The boundary of the hippocampus traced in consecutive coronal magnetic resonance imaging sections (A); 3-dimensional parametric surface created using anatomical surface modeling software (B); the surface of the hippocampus, which is composed of discrete triangular tiles that are spatially uniform and can be averaged across subjects (C); and an average anatomical model for a group, produced from the triangular tiles (D). A 3-dimensional medial curve is derived from each individual hippocampus (arrows in part B), and the distance from this axis to the surface is the dependent variable in a regression analysis. See the “Methods” section of the text for details.
The mean ± SEM total volume of the 2 sides of the hippocampus in each subject group (see also Table 3). HC indicates healthy control; AD, Alzheimer disease; MCI-A, mild cognitive impairment, amnesic subtype; and MCI-MCD, mild cognitive impairment, multiple cognitive domain subtype.
Statistical 3-dimensional maps showing local differences in hippocampal structures between patients with Alzheimer disease and control subjects (A) and between all patients with mild cognitive impairment and control subjects (B). The right hippocampus is on the left side of the figure.
Statistical 3-dimensional maps showing local hippocampal atrophy in patients with mild cognitive impairment (MCI) compared with control subjects. The right hippocampus is on the left side of the figure. A, Patients with MCI, multiple cognitive domain subtype, vs controls (P>.05 for all). B, Patients with MCI, amnesic subtype (MCI-A), vs controls. C, Patients with MCI-A vs controls, showing bottom sections of the map (P<.03 for all).
Becker JT, Davis SW, Hayashi KM, Meltzer CC, Toga AW, Lopez OL, Thompson PM, . Three-dimensional Patterns of Hippocampal Atrophy in Mild Cognitive Impairment. Arch Neurol. 2006;63(1):97-101. doi:10.1001/archneur.63.1.97
Copyright 2006 American Medical Association. All Rights Reserved. Applicable FARS/DFARS Restrictions Apply to Government Use.2006
To measure hippocampal volumes in patients diagnosed as having subtypes of mild cognitive impairment (MCI) relative to those of elderly control subjects and those of patients with Alzheimer disease (AD) using 3-dimensional mesh reconstructions.
A magnetic resonance imaging volumetric study of MCI subgroups (MCI, amnesic subtype [MCI-A]; and MCI, multiple cognitive domain subtype) using 3-dimensional mesh reconstructions of the structure.
Referral dementia clinic.
Twenty-six subjects with MCI (MCI-A, n = 6; and MCI, multiple cognitive domain subtype, n = 20), 20 subjects with AD, and 20 controls who were equivalent in age, education, and sex distributions.
Main Outcome Measures
Three-dimensional parametric mesh models of the hippocampus and total hippocampal volumes.
The hippocampi of the patients with AD were significantly atrophic relative to those of the healthy controls. The MCI, multiple cognitive domain subtype, group did not differ from the controls, yet was significantly different from the MCI-A and the AD groups. The MCI-A patients had significant hippocampal atrophy compared with the controls, and did not differ significantly from the patients with AD.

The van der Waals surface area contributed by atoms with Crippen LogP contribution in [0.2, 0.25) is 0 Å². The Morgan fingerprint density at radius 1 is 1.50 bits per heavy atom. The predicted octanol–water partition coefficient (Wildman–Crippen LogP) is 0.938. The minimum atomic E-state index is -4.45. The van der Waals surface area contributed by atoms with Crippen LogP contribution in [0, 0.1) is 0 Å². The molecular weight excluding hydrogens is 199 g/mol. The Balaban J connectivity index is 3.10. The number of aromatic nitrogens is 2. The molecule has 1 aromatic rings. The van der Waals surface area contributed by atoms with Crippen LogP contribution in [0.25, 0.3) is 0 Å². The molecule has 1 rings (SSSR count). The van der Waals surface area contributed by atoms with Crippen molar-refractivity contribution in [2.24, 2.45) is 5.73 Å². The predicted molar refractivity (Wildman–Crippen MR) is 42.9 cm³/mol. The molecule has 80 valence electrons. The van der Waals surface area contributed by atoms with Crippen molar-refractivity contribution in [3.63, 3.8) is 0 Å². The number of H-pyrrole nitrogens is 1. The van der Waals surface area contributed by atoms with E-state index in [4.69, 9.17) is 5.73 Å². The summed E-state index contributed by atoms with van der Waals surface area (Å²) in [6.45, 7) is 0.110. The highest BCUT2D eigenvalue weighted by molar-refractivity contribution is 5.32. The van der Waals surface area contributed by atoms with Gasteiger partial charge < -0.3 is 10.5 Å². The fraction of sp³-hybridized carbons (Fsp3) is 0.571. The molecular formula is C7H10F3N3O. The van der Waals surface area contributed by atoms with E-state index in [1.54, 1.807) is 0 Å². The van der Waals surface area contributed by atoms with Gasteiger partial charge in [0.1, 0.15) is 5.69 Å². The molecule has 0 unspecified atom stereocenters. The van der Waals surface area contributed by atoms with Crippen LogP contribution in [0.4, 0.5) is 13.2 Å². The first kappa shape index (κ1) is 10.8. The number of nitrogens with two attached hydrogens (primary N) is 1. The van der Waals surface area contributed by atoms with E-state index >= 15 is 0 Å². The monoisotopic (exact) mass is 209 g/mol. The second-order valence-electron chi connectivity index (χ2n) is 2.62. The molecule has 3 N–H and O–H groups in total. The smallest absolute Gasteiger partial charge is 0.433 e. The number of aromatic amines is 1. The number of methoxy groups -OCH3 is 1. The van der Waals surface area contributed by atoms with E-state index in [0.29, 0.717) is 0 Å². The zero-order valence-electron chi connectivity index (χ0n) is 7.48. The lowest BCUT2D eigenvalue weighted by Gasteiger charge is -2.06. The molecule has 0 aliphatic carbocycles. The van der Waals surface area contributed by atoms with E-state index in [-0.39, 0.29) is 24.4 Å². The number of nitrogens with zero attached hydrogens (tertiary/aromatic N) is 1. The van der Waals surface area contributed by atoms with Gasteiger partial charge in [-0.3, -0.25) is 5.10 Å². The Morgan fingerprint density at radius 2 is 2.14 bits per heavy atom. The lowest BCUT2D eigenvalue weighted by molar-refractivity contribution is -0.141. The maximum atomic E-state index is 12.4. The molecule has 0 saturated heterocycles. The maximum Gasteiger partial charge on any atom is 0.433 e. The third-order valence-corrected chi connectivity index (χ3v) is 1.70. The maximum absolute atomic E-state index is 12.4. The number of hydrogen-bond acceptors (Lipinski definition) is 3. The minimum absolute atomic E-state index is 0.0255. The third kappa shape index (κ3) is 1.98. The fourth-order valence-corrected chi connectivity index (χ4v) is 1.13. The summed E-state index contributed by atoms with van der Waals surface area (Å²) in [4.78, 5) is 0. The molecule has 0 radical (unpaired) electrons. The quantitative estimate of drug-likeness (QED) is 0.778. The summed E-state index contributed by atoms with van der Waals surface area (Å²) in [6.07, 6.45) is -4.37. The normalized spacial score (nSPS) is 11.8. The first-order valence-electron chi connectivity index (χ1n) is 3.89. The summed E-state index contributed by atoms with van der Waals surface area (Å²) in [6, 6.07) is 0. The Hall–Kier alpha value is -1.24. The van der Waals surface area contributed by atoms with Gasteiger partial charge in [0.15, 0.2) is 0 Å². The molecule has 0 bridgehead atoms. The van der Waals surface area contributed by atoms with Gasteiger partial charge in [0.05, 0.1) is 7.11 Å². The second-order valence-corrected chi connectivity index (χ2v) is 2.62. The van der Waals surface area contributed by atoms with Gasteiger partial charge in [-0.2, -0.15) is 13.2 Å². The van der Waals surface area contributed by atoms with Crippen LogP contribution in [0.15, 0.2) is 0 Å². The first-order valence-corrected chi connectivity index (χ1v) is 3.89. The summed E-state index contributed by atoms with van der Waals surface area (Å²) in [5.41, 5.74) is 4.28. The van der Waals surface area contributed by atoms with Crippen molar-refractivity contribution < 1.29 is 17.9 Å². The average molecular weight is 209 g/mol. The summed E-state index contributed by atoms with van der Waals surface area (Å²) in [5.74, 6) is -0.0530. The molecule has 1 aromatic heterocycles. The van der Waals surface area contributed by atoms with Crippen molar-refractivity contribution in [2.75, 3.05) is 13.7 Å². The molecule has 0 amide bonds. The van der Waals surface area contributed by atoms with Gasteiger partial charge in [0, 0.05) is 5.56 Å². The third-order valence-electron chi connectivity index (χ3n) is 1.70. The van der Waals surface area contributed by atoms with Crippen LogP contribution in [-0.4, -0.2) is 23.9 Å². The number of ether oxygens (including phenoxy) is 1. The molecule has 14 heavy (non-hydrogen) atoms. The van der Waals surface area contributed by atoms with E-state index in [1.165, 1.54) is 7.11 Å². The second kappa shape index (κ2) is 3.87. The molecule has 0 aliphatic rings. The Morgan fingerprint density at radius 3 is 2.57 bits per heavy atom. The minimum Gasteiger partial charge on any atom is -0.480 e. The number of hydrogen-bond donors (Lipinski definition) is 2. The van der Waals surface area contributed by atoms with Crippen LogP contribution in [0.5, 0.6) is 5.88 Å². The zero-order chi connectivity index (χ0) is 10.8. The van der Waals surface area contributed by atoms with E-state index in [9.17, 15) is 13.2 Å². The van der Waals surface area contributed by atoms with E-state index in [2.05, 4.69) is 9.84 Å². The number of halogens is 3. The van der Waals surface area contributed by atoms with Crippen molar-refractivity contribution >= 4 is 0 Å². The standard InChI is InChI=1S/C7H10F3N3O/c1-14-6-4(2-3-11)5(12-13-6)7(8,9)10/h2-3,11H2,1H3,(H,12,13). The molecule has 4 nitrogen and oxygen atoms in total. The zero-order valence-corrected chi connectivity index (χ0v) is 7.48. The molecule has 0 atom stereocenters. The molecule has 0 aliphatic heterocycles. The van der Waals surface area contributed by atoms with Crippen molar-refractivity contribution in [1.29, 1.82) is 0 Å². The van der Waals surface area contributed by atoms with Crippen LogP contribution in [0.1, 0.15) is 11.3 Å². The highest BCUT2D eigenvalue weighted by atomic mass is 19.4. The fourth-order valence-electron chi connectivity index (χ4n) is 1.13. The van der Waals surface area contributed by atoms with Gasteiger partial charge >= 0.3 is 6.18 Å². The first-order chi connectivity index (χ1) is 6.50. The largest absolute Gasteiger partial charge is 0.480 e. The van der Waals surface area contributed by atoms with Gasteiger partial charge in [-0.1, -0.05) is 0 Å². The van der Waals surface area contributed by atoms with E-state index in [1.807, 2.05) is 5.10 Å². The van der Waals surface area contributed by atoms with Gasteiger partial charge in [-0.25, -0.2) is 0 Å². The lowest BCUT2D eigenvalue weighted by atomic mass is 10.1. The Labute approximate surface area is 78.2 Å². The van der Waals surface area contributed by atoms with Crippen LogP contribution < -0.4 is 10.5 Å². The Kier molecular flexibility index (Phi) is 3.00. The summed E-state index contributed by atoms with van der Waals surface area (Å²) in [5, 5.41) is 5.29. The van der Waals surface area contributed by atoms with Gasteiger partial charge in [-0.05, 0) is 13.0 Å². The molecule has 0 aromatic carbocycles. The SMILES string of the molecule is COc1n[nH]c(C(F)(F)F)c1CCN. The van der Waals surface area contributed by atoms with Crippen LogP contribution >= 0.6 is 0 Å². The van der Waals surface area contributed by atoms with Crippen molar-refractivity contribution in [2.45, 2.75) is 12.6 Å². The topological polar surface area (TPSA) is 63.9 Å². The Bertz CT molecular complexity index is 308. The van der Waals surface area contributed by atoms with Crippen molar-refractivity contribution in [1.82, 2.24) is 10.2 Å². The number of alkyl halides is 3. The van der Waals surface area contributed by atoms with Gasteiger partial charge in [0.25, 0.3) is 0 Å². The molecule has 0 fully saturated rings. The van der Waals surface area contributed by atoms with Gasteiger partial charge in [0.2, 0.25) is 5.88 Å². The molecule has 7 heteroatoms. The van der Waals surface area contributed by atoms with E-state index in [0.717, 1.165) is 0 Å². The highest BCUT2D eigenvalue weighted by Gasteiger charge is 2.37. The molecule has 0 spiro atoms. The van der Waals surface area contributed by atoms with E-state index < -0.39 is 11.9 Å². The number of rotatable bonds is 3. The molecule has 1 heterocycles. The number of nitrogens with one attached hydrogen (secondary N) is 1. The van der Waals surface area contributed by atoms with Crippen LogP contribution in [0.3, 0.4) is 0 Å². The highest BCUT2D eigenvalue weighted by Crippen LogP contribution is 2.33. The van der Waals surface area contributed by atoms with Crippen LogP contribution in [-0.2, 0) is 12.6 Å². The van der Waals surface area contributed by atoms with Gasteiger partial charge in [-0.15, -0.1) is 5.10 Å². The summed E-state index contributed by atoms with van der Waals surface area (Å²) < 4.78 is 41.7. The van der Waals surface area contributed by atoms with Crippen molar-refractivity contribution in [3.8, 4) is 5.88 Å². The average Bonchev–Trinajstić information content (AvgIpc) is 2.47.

These data add to the growing evidence that there are multiple forms of MCI, that they have distinct neuropathological correlates, and that MCI, multiple cognitive domain subtype, is not a more advanced form of the MCI-A subtype.
Mild cognitive impairment (MCI) is considered a transitional state between normal cognition and Alzheimer disease (AD).1- 4 Because memory disorders are the core clinical symptom in MCI and AD, and the earliest AD pathological changes have been noted in the entorhinal cortex and hippocampus,5,6 most of the magnetic resonance imaging (MRI) volumetric studies conducted in MCI patients have focused on these brain regions. The hippocampus and entorhinal cortex volumes are smaller than those of healthy individuals, appearing to be somewhere between those of patients with AD and those of healthy individuals,7,8 or as atrophic as those of patients with AD.9,10 Studies11- 13 that use whole brain techniques find that in addition to the loss of volume in mesial temporal lobe structures, MCI patients have atrophy in the other heteromodal association areas.
We report herein the results of the first study, to our knowledge, to use 3-dimensional surface mesh models to evaluate the structural integrity of the hippocampus in MCI subgroups. This technique has advantages over other methods in that it permits visualization of the spatial profile of any neuropathological abnormalities, offering the possibility of more refined neuroanatomical localization if the changes seen in those with MCI are regionally selective. We analyzed data from healthy elderly control subjects, patients with mild probable AD, and 2 groups of MCI patients. We examined the presence, locus, and extent of hippocampal atrophy in the 3 patient groups, with specific reference to differences between the 2 MCI subgroups.
The data for this study were derived from the archives of the University of Pittsburgh Alzheimer’s Disease Research Center14 and the Mental Health Intervention Research Center for Late-Life Mood Disorders.15 The patients were all examined in the Alzheimer’s Disease Research Center, and the images for the 20 control subjects were obtained through the Late-Life Mood Disorders and the Imaging Methods and Analysis in Geriatrics Research Group data repository. The subjects were selected (blind to imaging findings) to create groups of equivalent age, education, and sex distribution.